In his recent post on The World and the Real, Pete Wolfendale of Deontologistics summarizes certain key themes which he elaborates in greater detail in his “Essay on Transcendental Realism” (PDF link embedded in Pete’s post). He begins by asserting that only sapient beings can achieve a progressively more accurate understanding of reality. A sapient being is self-aware: it recognizes that it makes mistakes in its perceptions or beliefs about the world, and consequently that the world might be something other than the sapient being’s subjective experience of it. A sapient being is also self-corrective: it can take deliberate steps to compensate for its perceptual limitations or interpretive mistakes in understanding the world, thereby incrementally closing the gap between subjective understanding and objective reality. Guided by mutually honored norms of objectivity and rationality, we self-aware and self-correcting beings can work together toward achieving a progressively more accurate understanding of the world. This normative, rational pursuit of objectivity takes the form of an ever-growing set of propositions or truth claims about reality. These propositions are continually subjected to a work of purification that replaces misperceived and erroneous truth claims with more and more accurate ones.
Pete says that, in doing ontology, grasping the epistemological basis for how we come to know the world is more foundational than the structure and content of the world itself:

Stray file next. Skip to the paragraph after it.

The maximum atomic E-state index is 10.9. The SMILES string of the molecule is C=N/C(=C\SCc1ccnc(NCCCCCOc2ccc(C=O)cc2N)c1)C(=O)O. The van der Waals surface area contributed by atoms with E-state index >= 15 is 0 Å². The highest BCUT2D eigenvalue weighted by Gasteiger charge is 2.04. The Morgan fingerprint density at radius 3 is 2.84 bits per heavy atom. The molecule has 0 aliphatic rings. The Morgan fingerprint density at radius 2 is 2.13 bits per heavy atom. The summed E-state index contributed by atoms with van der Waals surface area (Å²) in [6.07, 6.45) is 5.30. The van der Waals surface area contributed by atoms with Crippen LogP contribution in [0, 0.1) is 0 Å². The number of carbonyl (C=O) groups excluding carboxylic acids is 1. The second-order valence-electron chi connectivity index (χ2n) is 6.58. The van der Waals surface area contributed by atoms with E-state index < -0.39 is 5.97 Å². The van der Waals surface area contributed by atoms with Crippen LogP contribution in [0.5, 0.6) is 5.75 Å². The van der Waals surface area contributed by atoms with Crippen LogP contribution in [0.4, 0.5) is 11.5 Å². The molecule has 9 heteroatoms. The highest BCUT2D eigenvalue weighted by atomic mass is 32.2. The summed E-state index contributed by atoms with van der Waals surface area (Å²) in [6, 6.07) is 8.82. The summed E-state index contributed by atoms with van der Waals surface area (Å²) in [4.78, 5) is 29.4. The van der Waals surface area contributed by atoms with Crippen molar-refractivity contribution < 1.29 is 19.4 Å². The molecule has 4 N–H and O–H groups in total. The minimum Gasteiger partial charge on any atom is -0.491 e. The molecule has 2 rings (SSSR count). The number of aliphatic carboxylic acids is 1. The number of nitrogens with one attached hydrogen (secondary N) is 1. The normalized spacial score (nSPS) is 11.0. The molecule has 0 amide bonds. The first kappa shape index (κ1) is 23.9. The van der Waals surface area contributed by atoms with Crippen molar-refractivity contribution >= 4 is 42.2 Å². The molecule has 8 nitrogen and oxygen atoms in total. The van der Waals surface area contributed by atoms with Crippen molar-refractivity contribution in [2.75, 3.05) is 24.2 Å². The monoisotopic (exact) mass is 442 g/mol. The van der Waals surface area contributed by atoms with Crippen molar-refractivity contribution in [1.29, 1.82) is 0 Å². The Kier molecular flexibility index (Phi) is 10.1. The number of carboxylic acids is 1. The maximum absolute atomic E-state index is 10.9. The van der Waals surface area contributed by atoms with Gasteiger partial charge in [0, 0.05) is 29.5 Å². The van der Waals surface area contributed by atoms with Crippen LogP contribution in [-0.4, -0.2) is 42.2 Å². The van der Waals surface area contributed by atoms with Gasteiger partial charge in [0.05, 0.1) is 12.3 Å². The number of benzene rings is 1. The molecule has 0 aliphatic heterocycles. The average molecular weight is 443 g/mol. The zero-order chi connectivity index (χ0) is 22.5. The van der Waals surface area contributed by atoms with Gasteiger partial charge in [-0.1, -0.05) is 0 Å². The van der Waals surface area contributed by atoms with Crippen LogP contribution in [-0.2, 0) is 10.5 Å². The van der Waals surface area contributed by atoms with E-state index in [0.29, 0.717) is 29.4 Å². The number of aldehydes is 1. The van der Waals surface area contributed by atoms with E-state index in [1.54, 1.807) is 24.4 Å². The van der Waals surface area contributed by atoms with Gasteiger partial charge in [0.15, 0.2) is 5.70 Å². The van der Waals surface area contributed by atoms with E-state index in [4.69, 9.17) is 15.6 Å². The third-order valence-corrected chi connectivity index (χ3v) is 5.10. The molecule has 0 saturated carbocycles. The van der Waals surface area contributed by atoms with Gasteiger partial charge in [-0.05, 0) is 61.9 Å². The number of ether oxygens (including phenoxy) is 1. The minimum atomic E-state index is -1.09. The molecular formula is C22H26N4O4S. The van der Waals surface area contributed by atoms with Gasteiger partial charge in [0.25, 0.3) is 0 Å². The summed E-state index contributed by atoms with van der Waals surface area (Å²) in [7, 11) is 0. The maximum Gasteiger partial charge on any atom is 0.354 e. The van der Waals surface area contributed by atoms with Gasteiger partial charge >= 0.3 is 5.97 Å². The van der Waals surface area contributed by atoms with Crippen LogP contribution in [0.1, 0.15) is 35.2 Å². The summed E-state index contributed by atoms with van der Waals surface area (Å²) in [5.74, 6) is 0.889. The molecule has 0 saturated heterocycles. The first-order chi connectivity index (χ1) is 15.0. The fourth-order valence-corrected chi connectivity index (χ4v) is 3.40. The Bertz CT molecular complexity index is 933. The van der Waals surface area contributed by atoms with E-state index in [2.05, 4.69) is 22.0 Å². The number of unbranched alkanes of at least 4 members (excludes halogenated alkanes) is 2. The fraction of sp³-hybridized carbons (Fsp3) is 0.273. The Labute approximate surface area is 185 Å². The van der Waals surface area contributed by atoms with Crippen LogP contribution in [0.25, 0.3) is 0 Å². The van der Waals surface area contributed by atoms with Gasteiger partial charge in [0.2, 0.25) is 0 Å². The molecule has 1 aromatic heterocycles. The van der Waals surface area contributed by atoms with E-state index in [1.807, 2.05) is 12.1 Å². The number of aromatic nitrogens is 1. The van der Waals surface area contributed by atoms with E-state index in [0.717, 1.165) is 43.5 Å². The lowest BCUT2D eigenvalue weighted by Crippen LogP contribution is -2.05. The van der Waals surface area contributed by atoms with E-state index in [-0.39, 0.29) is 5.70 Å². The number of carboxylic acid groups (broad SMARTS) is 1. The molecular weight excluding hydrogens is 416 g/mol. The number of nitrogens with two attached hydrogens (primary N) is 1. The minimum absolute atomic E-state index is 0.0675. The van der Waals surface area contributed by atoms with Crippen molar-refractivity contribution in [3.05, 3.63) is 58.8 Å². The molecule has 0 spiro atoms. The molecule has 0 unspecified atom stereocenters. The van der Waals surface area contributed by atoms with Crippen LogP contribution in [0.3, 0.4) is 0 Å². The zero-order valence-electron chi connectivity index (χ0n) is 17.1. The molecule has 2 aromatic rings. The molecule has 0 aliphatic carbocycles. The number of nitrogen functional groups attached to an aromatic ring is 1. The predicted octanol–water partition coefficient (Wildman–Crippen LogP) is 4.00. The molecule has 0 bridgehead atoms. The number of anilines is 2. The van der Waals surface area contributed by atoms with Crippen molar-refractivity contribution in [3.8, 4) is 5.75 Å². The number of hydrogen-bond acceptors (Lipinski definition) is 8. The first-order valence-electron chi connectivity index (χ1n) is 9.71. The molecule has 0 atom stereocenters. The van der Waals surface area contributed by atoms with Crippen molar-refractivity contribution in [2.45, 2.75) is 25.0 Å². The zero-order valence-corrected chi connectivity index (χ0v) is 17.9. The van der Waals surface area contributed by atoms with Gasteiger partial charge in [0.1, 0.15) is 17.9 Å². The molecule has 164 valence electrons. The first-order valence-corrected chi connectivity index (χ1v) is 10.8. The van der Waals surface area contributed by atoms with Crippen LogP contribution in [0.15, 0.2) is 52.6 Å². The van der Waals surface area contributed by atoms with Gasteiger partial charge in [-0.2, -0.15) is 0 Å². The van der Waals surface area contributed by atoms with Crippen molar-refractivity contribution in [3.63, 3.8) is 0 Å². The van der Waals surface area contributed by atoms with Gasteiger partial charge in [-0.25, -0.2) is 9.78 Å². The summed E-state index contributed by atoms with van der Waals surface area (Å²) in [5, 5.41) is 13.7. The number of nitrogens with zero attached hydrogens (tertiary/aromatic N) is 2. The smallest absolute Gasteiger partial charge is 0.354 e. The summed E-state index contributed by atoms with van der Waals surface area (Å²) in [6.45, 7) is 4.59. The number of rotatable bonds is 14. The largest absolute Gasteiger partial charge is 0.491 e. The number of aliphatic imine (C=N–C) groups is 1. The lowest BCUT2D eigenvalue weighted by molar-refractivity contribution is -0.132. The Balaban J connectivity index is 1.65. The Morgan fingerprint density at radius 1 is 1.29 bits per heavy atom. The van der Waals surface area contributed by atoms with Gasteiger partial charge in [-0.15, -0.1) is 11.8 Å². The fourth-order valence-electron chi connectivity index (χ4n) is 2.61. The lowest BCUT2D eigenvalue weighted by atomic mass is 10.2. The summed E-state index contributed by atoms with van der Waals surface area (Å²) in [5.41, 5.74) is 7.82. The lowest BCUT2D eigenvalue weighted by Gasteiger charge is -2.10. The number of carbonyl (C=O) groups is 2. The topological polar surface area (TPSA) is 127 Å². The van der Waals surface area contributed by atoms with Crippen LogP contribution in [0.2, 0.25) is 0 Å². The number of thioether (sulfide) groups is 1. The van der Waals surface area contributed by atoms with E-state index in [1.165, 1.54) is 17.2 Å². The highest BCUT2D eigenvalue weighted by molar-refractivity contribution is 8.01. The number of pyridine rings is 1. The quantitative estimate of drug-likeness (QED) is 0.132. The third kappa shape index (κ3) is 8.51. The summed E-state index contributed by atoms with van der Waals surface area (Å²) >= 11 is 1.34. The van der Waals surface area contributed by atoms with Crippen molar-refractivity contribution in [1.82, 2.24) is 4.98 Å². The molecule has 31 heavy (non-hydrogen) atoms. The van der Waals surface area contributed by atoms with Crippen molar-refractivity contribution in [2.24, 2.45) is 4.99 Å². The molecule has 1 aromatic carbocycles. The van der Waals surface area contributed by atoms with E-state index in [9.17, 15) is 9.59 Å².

“The important point is that Brandom is right to claim that our understanding of truth is more primitive than our understanding of existence. Our understanding of true claims (or ‘facts’) is more primitive than our understanding of things (objects or entities).”
A truth claim is a proposition that makes reference to purported facts about the world, which in turn make reference to things in the world. The sequence by which we understand any proposition is: semantic meaning of the proposition → understanding of how the nouns and verbs and adjectives in the proposition are interconnected → understanding of the proposition’s truth claims about the interconnections among objects and properties and forces in the world. Or as Pete says:
“Just as there is the pointing, the direction pointed in, and the thing pointed at, in representation there is the act of representing (assertion), the content of representation (proposition), and the object represented (things within the world, and in the limit, the world itself).
So if you tell me “The cat is on the mat,” I have to understand how this sentence hangs together as a meaningful bit of language, then how “cat” and “mat” and “on” fit together syntactically in this sentence, then I follow the trajectory of the linguistic “pointing” out to how the actual cat and mat in the world are positioned relative to each other. Okay, I can see the sequence here in linguistic processing. But why would Brandom — and Pete — assert that, for humans, understanding semantics is “more primitive” than understanding the world? Pete further claims this:
“Our representation of the world as a whole is just the totality of propositions that we take to be true.”